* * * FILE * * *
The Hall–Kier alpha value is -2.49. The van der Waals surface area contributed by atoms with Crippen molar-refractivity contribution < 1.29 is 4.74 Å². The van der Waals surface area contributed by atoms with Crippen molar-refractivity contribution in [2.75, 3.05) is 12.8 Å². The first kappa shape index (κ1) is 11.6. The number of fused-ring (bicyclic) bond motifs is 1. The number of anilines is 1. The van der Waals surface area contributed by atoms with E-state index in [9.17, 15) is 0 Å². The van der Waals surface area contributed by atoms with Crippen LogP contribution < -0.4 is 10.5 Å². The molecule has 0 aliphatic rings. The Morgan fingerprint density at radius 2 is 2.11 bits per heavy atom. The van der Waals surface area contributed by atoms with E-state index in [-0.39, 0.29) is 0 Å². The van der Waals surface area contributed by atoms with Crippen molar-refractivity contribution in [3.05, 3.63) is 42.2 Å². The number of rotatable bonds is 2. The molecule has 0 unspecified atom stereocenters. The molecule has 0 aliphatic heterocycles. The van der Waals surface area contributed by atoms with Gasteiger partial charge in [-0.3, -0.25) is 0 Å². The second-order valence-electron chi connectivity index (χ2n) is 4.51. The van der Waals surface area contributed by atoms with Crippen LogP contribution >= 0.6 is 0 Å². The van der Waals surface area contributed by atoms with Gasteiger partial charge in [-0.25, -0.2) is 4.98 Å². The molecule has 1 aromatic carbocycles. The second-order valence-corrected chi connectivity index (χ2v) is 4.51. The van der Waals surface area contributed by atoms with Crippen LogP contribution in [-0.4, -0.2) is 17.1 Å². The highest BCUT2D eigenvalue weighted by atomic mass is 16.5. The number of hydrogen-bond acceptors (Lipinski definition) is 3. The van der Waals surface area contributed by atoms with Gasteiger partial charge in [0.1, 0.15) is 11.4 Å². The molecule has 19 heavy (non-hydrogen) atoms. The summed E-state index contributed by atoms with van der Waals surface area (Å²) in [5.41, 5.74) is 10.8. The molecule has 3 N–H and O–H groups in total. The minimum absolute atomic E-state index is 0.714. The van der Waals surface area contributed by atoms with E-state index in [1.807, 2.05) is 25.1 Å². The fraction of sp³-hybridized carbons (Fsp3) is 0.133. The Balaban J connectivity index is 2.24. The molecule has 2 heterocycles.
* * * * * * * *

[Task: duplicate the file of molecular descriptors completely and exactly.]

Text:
The Hall–Kier alpha value is -2.49. The van der Waals surface area contributed by atoms with Crippen molar-refractivity contribution < 1.29 is 4.74 Å². The van der Waals surface area contributed by atoms with Crippen molar-refractivity contribution in [2.75, 3.05) is 12.8 Å². The first kappa shape index (κ1) is 11.6. The number of fused-ring (bicyclic) bond motifs is 1. The number of anilines is 1. The van der Waals surface area contributed by atoms with E-state index in [9.17, 15) is 0 Å². The van der Waals surface area contributed by atoms with Crippen LogP contribution < -0.4 is 10.5 Å². The molecule has 0 aliphatic rings. The Morgan fingerprint density at radius 2 is 2.11 bits per heavy atom. The van der Waals surface area contributed by atoms with E-state index in [-0.39, 0.29) is 0 Å². The van der Waals surface area contributed by atoms with Crippen molar-refractivity contribution in [3.05, 3.63) is 42.2 Å². The number of rotatable bonds is 2. The molecule has 0 unspecified atom stereocenters. The molecule has 0 aliphatic heterocycles. The van der Waals surface area contributed by atoms with Gasteiger partial charge in [-0.3, -0.25) is 0 Å². The second-order valence-electron chi connectivity index (χ2n) is 4.51. The van der Waals surface area contributed by atoms with Crippen LogP contribution >= 0.6 is 0 Å². The van der Waals surface area contributed by atoms with Gasteiger partial charge in [-0.25, -0.2) is 4.98 Å². The molecule has 1 aromatic carbocycles. The second-order valence-corrected chi connectivity index (χ2v) is 4.51. The van der Waals surface area contributed by atoms with Crippen LogP contribution in [-0.4, -0.2) is 17.1 Å². The highest BCUT2D eigenvalue weighted by atomic mass is 16.5. The number of hydrogen-bond acceptors (Lipinski definition) is 3. The van der Waals surface area contributed by atoms with Gasteiger partial charge in [0.1, 0.15) is 11.4 Å². The molecule has 19 heavy (non-hydrogen) atoms. The summed E-state index contributed by atoms with van der Waals surface area (Å²) in [5.41, 5.74) is 10.8. The molecule has 3 N–H and O–H groups in total. The minimum absolute atomic E-state index is 0.714. The van der Waals surface area contributed by atoms with E-state index in [1.807, 2.05) is 25.1 Å². The fraction of sp³-hybridized carbons (Fsp3) is 0.133. The Balaban J connectivity index is 2.24. The molecule has 2 heterocycles.